Recently in the SETI Category


This paper outlines some of the possible advancements for the technosignatures searches using the new methods currently rapidly developing in computer science, such as machine learning and deep learning.

We model the settlement of the galaxy by space-faring civilizations in order to address issues related to the Fermi Paradox.

WHY WE PERFORMED THIS AUDIT: Supporting scientific and technological research to reveal the unknown about Earth, its Sun and solar system, and the universe for the benefit of humankind is an important part of NASA's mission. In 2017, NASA spent approximately $600 million on this type of research largely through grants and cooperative agreements.

The detection of laser radiation originating from space is a positive indicator of Extra Terrestrial Intelligence (ETI).

We apply classical machine vision and machine deep learning methods to prototype signal classifiers for the search for extraterrestrial intelligence. Our novel approach uses two-dimensional spectrograms of measured and simulated radio signals bearing the imprint of a technological origin.

The Search for Extraterrestrial Intelligence (SETI) makes certain assumptions which guide all current search programs. To illustrate some, this includes (1) that interstellar flight is not possible (2) that the motivations of interstellar cultures are based largely on anthropomorphic understandings of homo sapiens (3) that the Fermi Paradox and the Drake equation are the starting point (axioms) of all reasoning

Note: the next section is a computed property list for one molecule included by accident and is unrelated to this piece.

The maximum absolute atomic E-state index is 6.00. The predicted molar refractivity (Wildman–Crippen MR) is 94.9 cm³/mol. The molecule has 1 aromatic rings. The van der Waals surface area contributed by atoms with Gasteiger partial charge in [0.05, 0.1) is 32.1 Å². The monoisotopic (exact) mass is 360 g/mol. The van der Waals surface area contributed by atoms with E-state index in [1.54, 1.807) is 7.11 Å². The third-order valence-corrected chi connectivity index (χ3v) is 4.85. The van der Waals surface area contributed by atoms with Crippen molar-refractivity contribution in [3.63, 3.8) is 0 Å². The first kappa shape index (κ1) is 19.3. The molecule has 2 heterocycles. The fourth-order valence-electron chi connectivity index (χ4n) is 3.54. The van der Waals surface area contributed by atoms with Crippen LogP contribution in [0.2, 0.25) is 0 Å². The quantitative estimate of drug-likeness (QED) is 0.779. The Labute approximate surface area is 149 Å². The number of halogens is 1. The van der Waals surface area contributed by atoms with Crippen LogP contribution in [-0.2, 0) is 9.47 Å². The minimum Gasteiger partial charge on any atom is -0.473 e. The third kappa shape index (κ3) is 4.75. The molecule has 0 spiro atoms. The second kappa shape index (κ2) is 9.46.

The Search for Extra-terrestrial Intelligence (SETI) aims to find technological signals of extra-solar origin. Radio frequency SETI is characterized by large unlabeled datasets and complex interference environment.

Long range observations in the field of astronomy have opened up our understanding of the Solar System, the Galaxy and the wider Universe. In this paper we discuss the idea of direct in-situ reconnaissance of nearby stellar systems, using robotic probes.

As part of our ongoing search for technosignatures, we collected over three terabytes of data in May 2017 with the L-band receiver (1.15-1.73 GHz) of the 100 m diameter Green Bank Telescope.

For the first time ever, scientists have developed a way for the SETI community to keep track of, and update, all SETI searches that have been conducted and the results.